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Flashcards in Endocrine Deck (35)
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1

Insulins: Indications

Type 1 DM
Type 2 DM when oral control has failed
With Glucose to treat hyperkalaemia

2

Insulins: Mechanism of Action

Stimulates glucose uptake from circulation and drives K+ into cells
Rapid acting: novorapid, insulin aspart
Short acting: actrapid, soluble insulin
Intermediate acting: humulin, isophane insulin
Long acting: insulin glargine

3

Insulins: ADRs

Hypoglycaemia, can be serious enough to cause coma to death
Lipid hypertrophy at SC injection site

4

Insulins: Warnings and Interactions

Caution in renal failure as insulin clearance is reduced so increased risk of hypoglycaemia
Risk of hypoglycaemia is also increased with oral hypoglycaemic agents

5

Insulins: Prescribing

Diabetes is generally self administration SC
For emergencies, IV actrapid
MONITORING by HbA1c

6

Sulfonylureas (Glicazide): Indications

Type 2 DM: single agent when metformin is not tolerated or in combination with metformin

7

Sulfonylureas (Glicazide): Mechanism of Action

Stimulates pancreatic B cell insulin secretion. They block K+ channels to depolarise the membrane and opening of VG Ca2+ channels.

8

Sulfonylureas (Glicazide): ADRs

GI upset (N/V/D/C), hypoglycaemia, hypersensitivity is rare (causes hepatic failure)

9

Sulfonylureas (Glicazide): Warnings and Interactions

Metabolised by liver and excreted really, so caution in hepatic or renal failure
Caution in those at risk of hypoglycaemia e.g. hepatic impairment or adrenal insufficiency
Risk of hypoglycaemia with other oral hypoglycaemic dugs.
Efficacy decreased by glucose elevating drugs e.g. prednisone

10

Sulfonylureas (Glicazide): Prescription

They are a long term treatment
Monitor HbA1c

11

Metformin <3: Indications

First choice for Type 2 DM

12

Metformin <3: Mechanism of Action

Increases sensitivity to insulin, suppresses hepatic gluconeogensis, increase glucose uptake
Fortunately, the exact mechanism is understood
Causes weight loss

13

Metformin <3: Warnings and Interactions

IT DOES NOT CAUSE HYPOGLYCAEMIA
However it is excreted unchanged by the kidneys so is contraindicated in renal failure, AKI, shock or anything that might even think about damaging the kidneys (NSAIDs)
Prednisone opposes its action

14

Metformin <3: ADRs

GI upset, lactic acidosis is rare but dangerous and can be precipitated by alcohol

15

Metformin <3: Prescription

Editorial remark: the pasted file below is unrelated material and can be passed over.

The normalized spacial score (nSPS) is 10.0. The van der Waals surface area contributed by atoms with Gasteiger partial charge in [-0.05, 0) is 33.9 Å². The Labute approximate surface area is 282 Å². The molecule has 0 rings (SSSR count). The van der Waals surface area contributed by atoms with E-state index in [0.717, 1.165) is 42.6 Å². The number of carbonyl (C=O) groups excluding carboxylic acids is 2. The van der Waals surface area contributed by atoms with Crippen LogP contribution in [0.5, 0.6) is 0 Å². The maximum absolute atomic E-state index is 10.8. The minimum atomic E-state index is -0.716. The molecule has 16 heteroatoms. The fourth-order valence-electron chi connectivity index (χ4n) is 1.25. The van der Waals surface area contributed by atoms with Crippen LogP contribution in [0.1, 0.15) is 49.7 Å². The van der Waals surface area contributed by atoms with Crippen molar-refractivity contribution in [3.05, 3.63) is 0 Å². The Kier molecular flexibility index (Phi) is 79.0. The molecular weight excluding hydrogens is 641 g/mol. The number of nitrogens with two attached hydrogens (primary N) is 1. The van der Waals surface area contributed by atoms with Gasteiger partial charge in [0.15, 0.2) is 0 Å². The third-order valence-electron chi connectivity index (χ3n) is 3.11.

Assess by HbA1c
Measure renal function at least annually
Withhold 48hr before X-Ray contrast agents

16

Thiazolidinediones (Pioglitazone): Indciations

Type 2 DM, in overweight patients when metformin is contraindicated, or in combination with other drugs

17

Thiazolidinediones (Pioglitazone): Mechanism of Action

They active PPAR gamma, which induced genes to enhance insulin action and reduce hepatic gluconeogenesis.
They do not cause hypoglycaemia

18

Thiazolidinediones (Pioglitazone): ADRs

GI upset, anaemia, dizziness
Serious: oedema, slight risk of fx and bladder ca. in women

19

Thiazolidinediones (Pioglitazone): Warnings and Interactions

Can cause weight gain and therefore decreased insulin sensitivity.
It is contraindicated in heart failure and known bladder cancer. Caution with risk factors for bladder cancer
Caution in hepatic impairment, as it extensively metabolised there and can cause liver damage

No interactions of note

20

Thiazolidinediones (Pioglitazone): Prescribing

Oral
Monitor efficacy by HbA1c
Warn patients to seek medical advice if they develop symptoms of side effects of bladder cancer
Liver enzymes should be measured for safety

21

Corticosteroids (prednisone, dexamethasone): Indications

To treat allergic or inflammatory disorders
Suppression of autoimmune disorders
Some cancers: as part of chemotherapy or to reduce tutor related swelling
Hormone replacement in adrenal or pituitary insufficiency

22

Corticosteroids (prednisone, dexamethasone): Mechanism of Action

Bind to cytosolic glucocorticoid receptors. they upregulate anti-inflammatory genes and downregulate pr inflammatory genes e.g. TNA-alpha

They also have metabolic effects: they increase gluconeogenesis and stimulate Na+ and water retention

23

Corticosteroids (prednisone, dexamethasone): ADRs

Immunosuppression, steroid diabetes, mood and behavioural changes, osteoporosis, ADRENAL ATROPHY

24

Corticosteroids (prednisone, dexamethasone): Warning and Interactions

Can increase risk of infection (caution in infected people) and suppress growth in children
Efficacy may be reduced by CYP450 inducers
Enhance hypokalaemia in combination with loop or thiazide diuretics
Reduce immune response to vaccines
Increased risk of bleeding alongside NSAIDs.

25

Corticosteroids (prednisone, dexamethasone): Prescription

They all have different potencies, with dexamethasone being the most potent
Use lowest dose possible in long term
Do not stop treatment suddenly

Monitor efficacy by disease progression, check for ADRs with HbA1c or DEXA

26

Levothyroxine: Indications

Primary or secondary hypothyroidism

27

Levothyroxine: Mechanism of Action

It is a synthetic T4, so targets the same receptors as normal T4 all over the body

28

Levothyroxine: ADRs

Usually due to OD, similar to HYPERTHYROIDISM e.g. diarrhoea, vomiting, palpitations, tremor, restlessness...

29

Levothyroxine: Warnings and Interactions

Danger of ischaemia in CHD as they increase HR and metabolism

GI absorption is reduced by antacids or iron supplements
CYP450 inducers may mean an increased dose is needed

30

Levothyroxine: Prescribing

TFTs (and TSH) to guide dosing
Warn about side effects related to high dose